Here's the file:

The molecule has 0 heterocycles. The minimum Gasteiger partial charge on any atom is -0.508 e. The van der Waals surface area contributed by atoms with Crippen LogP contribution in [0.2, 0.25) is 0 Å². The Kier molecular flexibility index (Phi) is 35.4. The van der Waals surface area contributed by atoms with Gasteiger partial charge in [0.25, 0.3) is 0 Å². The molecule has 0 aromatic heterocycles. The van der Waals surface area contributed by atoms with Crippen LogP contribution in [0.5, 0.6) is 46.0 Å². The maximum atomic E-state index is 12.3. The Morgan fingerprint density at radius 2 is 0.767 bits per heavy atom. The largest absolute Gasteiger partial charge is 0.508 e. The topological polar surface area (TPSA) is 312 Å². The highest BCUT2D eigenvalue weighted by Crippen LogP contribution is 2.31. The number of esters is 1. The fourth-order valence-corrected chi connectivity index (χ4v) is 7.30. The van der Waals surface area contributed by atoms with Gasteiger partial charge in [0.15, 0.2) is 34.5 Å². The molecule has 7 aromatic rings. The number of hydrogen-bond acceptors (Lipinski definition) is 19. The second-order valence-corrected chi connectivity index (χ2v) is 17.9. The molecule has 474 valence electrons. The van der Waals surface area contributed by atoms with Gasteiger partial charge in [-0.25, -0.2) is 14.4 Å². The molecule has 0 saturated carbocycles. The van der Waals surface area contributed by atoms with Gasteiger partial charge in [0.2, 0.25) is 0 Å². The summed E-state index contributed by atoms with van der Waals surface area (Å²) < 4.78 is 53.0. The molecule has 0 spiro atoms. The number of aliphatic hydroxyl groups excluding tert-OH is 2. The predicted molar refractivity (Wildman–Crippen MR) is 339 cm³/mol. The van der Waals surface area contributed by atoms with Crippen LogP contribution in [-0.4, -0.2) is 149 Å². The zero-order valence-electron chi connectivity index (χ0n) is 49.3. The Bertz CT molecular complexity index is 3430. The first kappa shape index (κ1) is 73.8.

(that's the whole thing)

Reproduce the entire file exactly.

The molecule has 0 heterocycles. The minimum Gasteiger partial charge on any atom is -0.508 e. The van der Waals surface area contributed by atoms with Crippen LogP contribution in [0.2, 0.25) is 0 Å². The Kier molecular flexibility index (Phi) is 35.4. The van der Waals surface area contributed by atoms with Gasteiger partial charge in [0.25, 0.3) is 0 Å². The molecule has 0 aromatic heterocycles. The van der Waals surface area contributed by atoms with Crippen LogP contribution in [0.5, 0.6) is 46.0 Å². The maximum atomic E-state index is 12.3. The Morgan fingerprint density at radius 2 is 0.767 bits per heavy atom. The largest absolute Gasteiger partial charge is 0.508 e. The topological polar surface area (TPSA) is 312 Å². The highest BCUT2D eigenvalue weighted by Crippen LogP contribution is 2.31. The number of esters is 1. The fourth-order valence-corrected chi connectivity index (χ4v) is 7.30. The van der Waals surface area contributed by atoms with Gasteiger partial charge in [0.15, 0.2) is 34.5 Å². The molecule has 7 aromatic rings. The number of hydrogen-bond acceptors (Lipinski definition) is 19. The second-order valence-corrected chi connectivity index (χ2v) is 17.9. The molecule has 474 valence electrons. The van der Waals surface area contributed by atoms with Gasteiger partial charge in [-0.25, -0.2) is 14.4 Å². The molecule has 0 saturated carbocycles. The van der Waals surface area contributed by atoms with Gasteiger partial charge in [0.2, 0.25) is 0 Å². The summed E-state index contributed by atoms with van der Waals surface area (Å²) < 4.78 is 53.0. The molecule has 0 spiro atoms. The number of aliphatic hydroxyl groups excluding tert-OH is 2. The predicted molar refractivity (Wildman–Crippen MR) is 339 cm³/mol. The van der Waals surface area contributed by atoms with Crippen LogP contribution in [-0.4, -0.2) is 149 Å². The zero-order valence-electron chi connectivity index (χ0n) is 49.3. The Bertz CT molecular complexity index is 3430. The first kappa shape index (κ1) is 73.8.